The First Woman to Bike The Philippines

Lea and Andeng made it! Lea Latayan being the first woman to bike the entire Philippines! (see previous similar post). Congratulations!

TourPhil

For more information, visit the Tour Facebook page at  https://www.facebook.com/groups/259558600881432/

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TBT- My very first bike race…

This was my very first bike race, almost 20 years ago. The route was from Morong Rizal to Real Quezon. So next year, 2016 will be my 20th year since I have joined bike races. Well… a good way to formally declare my retirement from any form of race.

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Proof of the toughness? No…madness.

It was only 70 kilometers but it has 2 major climbs- the 14 km Bugarin and the 25 km Famy to Real mountains. It’s still fresh from my mind how we suffered that day. But not because of the difficulty of the route (but don’t take me wrong- it is indeed difficult) as nowadays, we can manage to do this route- but it was more of joining a race unprepared. And of thinking of a race as just a fun bike ride.

It was me, Rodel Palisoc, Harry (Hans Gee- former local Shimano distributor) and Chonny Chan. We just signed in without any serious preparation or training. When the race started, we tried to keep up upfront- a sign of being “amateurs” that we have depleted our life very early on the race. I remember I even slept due to exhaustion in the Famy to Real section (imagine sleeping in a race!). When we were nearing Real, a vehicle passed by the other direction- on the vehicle were the winners of the race egging us to continue and finish the race (not sure if they were really concerned or were they just heckling us). When we arrived at the finish line, people were busy dismantling the stage and other race fixtures. Worst- no more food for us. So I guess the races during that time were more liberal to even allow us to finish…and so were we- we even didn’t mind the embarrassment because if it happened today- I would have just quit.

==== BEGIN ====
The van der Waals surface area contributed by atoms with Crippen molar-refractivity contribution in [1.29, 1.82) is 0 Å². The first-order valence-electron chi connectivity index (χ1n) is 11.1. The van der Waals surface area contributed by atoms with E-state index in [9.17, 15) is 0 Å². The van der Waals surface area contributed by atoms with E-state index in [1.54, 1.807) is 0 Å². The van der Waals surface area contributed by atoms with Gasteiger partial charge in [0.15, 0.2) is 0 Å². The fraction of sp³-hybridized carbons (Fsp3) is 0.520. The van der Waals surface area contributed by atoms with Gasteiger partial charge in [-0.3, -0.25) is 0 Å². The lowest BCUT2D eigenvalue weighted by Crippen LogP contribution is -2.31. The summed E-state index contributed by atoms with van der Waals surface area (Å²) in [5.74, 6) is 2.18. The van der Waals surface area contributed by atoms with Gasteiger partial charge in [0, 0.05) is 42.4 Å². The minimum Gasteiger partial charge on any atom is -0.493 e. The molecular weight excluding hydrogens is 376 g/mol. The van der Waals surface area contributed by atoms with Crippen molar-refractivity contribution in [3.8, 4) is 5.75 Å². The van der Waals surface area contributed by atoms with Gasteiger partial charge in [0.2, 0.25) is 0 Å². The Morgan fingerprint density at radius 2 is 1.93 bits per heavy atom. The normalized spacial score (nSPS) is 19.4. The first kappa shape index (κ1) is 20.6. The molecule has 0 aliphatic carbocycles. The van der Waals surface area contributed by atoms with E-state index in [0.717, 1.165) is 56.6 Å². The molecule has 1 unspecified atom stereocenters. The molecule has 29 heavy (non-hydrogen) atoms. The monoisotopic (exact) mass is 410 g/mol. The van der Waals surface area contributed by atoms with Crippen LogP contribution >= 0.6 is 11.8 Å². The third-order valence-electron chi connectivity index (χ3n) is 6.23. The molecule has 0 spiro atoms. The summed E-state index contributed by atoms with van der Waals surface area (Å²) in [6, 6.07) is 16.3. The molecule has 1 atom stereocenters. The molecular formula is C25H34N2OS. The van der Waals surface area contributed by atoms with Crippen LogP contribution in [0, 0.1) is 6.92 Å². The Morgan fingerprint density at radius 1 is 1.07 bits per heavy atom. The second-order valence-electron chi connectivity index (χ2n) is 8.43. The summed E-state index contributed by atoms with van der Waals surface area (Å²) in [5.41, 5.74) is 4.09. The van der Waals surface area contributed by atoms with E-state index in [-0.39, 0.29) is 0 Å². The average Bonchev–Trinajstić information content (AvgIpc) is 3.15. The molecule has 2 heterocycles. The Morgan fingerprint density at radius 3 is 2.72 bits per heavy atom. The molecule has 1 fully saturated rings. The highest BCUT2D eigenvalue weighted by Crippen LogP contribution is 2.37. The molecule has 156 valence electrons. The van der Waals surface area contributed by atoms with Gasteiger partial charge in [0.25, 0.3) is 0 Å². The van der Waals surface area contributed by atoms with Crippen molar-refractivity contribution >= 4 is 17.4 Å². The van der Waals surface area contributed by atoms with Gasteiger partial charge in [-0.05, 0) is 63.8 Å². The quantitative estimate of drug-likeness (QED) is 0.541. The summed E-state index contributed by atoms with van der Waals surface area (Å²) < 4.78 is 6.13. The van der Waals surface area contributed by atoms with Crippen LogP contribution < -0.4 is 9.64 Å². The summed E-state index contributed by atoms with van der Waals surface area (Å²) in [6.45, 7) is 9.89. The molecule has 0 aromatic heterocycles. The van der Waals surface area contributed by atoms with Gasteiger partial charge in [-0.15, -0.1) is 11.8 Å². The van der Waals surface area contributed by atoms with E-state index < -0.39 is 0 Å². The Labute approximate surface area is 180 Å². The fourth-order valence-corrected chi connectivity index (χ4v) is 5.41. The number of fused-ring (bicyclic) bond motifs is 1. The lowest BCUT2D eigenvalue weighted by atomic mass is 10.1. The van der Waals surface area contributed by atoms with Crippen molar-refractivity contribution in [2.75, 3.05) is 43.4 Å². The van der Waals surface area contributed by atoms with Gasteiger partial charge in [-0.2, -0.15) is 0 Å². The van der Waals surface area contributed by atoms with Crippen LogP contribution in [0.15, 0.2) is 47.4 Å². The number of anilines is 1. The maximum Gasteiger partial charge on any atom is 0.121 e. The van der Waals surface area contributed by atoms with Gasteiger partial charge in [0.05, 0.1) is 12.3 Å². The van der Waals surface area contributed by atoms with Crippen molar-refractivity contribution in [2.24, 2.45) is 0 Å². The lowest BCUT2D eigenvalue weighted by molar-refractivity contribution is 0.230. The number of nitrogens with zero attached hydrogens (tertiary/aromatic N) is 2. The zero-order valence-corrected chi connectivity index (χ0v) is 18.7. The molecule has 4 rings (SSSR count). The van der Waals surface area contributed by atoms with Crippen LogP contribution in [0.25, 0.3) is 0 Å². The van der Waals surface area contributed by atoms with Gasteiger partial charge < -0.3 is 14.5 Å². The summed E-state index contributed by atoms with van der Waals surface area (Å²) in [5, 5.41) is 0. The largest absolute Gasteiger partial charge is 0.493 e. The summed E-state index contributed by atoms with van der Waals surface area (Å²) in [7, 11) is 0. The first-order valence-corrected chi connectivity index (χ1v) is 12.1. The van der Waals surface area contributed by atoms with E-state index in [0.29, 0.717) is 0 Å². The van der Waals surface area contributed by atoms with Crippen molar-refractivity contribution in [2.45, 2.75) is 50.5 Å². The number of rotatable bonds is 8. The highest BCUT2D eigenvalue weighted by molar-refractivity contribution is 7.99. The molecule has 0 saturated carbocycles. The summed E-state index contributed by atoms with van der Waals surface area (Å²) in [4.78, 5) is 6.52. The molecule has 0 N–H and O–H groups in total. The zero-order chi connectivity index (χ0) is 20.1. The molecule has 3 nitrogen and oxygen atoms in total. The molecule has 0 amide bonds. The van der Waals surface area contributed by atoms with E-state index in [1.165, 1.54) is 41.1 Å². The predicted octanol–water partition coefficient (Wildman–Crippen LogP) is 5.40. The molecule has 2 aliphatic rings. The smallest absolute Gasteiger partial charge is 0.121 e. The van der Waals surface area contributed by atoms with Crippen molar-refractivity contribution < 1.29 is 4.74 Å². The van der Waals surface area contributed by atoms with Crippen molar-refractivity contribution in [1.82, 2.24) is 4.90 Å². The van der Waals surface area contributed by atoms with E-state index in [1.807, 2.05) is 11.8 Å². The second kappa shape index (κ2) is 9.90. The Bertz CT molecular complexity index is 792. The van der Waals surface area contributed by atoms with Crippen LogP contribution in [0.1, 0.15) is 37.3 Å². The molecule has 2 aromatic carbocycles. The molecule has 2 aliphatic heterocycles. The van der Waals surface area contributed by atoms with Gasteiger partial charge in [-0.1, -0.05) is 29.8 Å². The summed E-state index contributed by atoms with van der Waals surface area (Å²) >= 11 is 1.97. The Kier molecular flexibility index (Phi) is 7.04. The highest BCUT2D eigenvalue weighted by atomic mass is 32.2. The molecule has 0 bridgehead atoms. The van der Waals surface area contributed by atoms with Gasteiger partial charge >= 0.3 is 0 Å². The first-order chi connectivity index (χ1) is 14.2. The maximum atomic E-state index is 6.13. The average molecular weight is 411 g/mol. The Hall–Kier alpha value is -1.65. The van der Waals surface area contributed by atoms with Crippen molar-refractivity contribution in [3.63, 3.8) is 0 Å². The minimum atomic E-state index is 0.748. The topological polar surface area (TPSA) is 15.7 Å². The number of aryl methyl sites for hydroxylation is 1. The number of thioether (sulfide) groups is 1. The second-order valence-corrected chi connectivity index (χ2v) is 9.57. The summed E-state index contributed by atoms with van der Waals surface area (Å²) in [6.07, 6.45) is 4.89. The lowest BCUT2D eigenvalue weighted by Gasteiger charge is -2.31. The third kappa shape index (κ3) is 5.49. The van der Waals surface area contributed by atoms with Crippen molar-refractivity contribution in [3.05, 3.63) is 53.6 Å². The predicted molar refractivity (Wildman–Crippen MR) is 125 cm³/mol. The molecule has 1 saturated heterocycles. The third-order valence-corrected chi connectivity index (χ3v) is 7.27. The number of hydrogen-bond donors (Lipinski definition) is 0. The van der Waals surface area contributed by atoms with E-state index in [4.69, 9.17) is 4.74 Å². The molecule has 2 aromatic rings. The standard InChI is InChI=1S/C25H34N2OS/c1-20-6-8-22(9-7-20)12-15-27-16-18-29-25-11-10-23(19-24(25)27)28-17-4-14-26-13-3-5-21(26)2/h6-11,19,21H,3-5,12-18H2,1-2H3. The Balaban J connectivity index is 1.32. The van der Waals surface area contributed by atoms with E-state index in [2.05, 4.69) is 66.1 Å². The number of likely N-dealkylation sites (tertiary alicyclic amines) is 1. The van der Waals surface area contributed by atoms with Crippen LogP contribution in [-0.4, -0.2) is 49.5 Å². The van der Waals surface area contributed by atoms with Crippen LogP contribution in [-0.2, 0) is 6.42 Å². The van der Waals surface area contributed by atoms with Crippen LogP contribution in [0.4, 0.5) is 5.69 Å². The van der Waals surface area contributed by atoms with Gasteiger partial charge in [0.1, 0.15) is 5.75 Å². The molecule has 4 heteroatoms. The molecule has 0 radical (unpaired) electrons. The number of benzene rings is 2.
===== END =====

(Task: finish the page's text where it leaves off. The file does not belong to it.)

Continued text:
First Pinay to Bike the Entire Philippines

There are already a handful of Filipinos (male) who have biked the entire Philippines. When I say entire country, there is no set rule yet of what constitute biking “the entire country”- as long as one rides the major islands of the archipelago from end to end, covering majority of Luzon, Visayas and some portions of Mindanao (due to security reasons) – it is already considered biking the entire Philippines. But no Filipina (female) I know as of this writing who have done this feat. Though there are already some women foreigners who have ridden a couple of islands, none yet fall to what we consider as the entire Philippines as defined above. A fellow MMS members of ours- Lea Latayan is currently attempting to be the first Filipina (and maybe the first woman of any race) to ride the entire Philippines. She is expected to finish the feat by end April to early May of 2015 [As of May, Yes she did it- see later blog entry].

She is doing this without any sponsors or external support except her riding buddy Andeng. For security reasons- no real time updates of the ride are available until she finishes it. They are recording the trip to their Facebook page- “Tour de Filipinas 2015” – https://www.facebook.com/groups/259558600881432/

I had the opportunity to ride with them on one of the legs of her ride- from Angono Rizal to Pagsanjan Laguna.

Good Luck Lea!

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(Lea- Left)